so if you want to be able to return into successive elements of an
    array, you would have to name all those successive elements...

    sscanf( string, "%i%i%i%i", &a[0], &a[1], &a[2], &a[3] ) and NOT
    sscanf( string, "%i%i%i%i" a ) expecting a[0] thru a[3] to be filled in.


    The subject line of your original posting referred to vsscanf(). That
    only passes one set of destination arguments in at the call itself, but
    the entire list of arguments still has to be passed in through
    a va_args construct, so either you would still have to code all the
    destinations as a list, or you would need a loop to construct a list
    with all the destination addresses [which would require you knew how
    many there were...]

    Speak of knowing how many there are: are we given a maximum number
    of values? Are we to assume that we've been passed a user-space
    buffer that is "big enough" (buffer overflow!!) or are you expecting
    the routine to do kernel-level malloc() and pass back the complete
    set of values? If you are expecting the routine to allocate all the
    memory, then you have to worry about the efficiency of expanding the
    size of the allocated string as you encounter more and more input...


    There is, by the way, no way to specify for sscanf() and kin the
    equivilent of the Fortran '(' ')' format repetition specifier --
    you can't write, for example, sscanf( string, "(%i)", a ) and expect
    it to keep plopping values into successive positions in a, reusing
    the %i format each time.


    In short... considering all these constraints, you're probably best
    off coding your own little loop. You may wish to use a small
    state machine implimentation:

    state 0: /* not in a number */
    space, tab, newline, or other whitespace: stay in state 0
    '0': transition to state 1
    EOF: done, do whatever you need to with the values and go on with life
    other: error -- what will you do now?

    state 1: /* leading 0 seen */
    'x' or 'X': transition to state 2
    EOF: Maybe record the value 0, if 0 by itself can stand in for 0x00.
    If so, after recording the 0 you are done, so go on with life
    If not, error -- what will you do now?
    space, tab, newline, or other whitespace: maybe record the value 0,
    If 0 by itself can stand in for 0x00.
    If so, after recording the 0, transition to state 0.
    If not, error -- what will you do now?
    other: error -- what will you do now?

    state 2: /* leading 0x seen */
    EOF: Maybe record the value 0, if 0x by itself can stand in for 0x00.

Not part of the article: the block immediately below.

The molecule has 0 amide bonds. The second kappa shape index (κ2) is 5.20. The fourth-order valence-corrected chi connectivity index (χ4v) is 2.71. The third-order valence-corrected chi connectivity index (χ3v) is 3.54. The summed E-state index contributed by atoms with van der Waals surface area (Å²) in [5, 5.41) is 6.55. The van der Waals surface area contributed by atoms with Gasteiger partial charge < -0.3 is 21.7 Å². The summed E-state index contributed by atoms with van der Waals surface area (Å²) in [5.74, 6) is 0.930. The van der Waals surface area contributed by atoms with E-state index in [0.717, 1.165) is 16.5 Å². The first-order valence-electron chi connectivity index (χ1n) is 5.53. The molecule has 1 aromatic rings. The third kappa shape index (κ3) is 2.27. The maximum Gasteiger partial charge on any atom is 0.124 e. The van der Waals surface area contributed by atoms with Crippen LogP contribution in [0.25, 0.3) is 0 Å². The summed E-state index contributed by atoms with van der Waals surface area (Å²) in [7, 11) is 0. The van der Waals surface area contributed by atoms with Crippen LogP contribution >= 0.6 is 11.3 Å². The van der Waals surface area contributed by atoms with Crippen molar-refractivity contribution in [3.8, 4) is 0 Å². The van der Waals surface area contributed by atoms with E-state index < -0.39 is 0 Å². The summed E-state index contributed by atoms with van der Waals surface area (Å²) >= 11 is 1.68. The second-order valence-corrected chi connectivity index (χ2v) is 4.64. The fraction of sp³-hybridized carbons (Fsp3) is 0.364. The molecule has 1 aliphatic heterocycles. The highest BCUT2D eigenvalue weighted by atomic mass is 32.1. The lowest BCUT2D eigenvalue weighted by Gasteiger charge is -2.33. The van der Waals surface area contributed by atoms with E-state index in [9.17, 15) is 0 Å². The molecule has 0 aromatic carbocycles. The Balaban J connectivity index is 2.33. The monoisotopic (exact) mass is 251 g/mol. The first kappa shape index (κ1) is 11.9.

If so, after recording the 0 you are done, so go on with life
    If not, error -- what will you do now?
    space, tab, newline, or other whitespace: maybe record the value 0,
    If 0x by itself can stand in for 0x00.
    If so, after recording the 0, transition to state 0.
    If not, error -- what will you do now?
    '0' - '9': save input character minus '0' into d1, then transition to
    state 3
    'A' - 'F': save ((input character minus 'A') plus 10) into d1, then
    transition to state 3
    'a' - 'f': save ((input character minus 'a') plus 10) into d1, then
    transition to state 3
    other: error -- what will you do now?

    state 3: /* 0x\d seen */
    EOF: maybe record the value d1, if 0x followed by a single hex digit
    can stand in for 0x0 followed by that digit.
    If so, after recording the value d1, you are done, so go on with life
    If not, error -- what will you do now?
    space, tab, newline, or other whitespace: maybe record the value d1, if
    0x followed by a single hex digit can stand in for 0x0 followed
    by that digit.
    If so, after recording the value d1, transition to state 0
    If not, error -- what will you do now?
    '0' - '9': set v = d1 * 16 + (input character minus '0'), then
    transition to state 4
    'A' - 'F': set v = d1 * 16 + ((input character minus 'A') plus 10),
    then transition to state 4
    'a' - 'f': set v = d1 * 16 + ((input character minus 'a') plus 10),
    then transition to state 4
    other: error -- what will you do now?

    state 4: /* 0x\d\d seen */
    EOF: record the value v, then you are done so go on with life
    space, tab, newline, or other whitespace: record the value v, then
    transition to state 0
    '0' - '9', 'a' - 'f', 'A' - 'F': error, number too long -- what will
    you do now?
    other: error -- what will you do now?
    --
    Warning: potentially contains traces of nuts.
     
    Walter Roberson, Feb 8, 2005
    #4
  5. Richard Bos Guest

    wrote:

    > There is a plain text file with the following content consisting of hex
    > values
    >
    > 0xA8 0x00 0x00 0x00 0x00
    > 0x94 0x00 0x00 0x00 0x00
    > 0x00 0x00 0x00 0x00 0x00
    > 0x14 0x00 0x00
    > 0x28 0x00 0x00 0x00 0x00
    > 0x3C
    >
    > I am reading this file to a (char[]) buffer using f_op->read. I am
    > working in linux kernel module so standard fscanf dosent work.


    In that case, you probably want specialist advice, since there may be
    more missing than just fscanf(). You can get this advice in a Linux
    programming group.

    Richard
     
    Richard Bos, Feb 8, 2005
    #5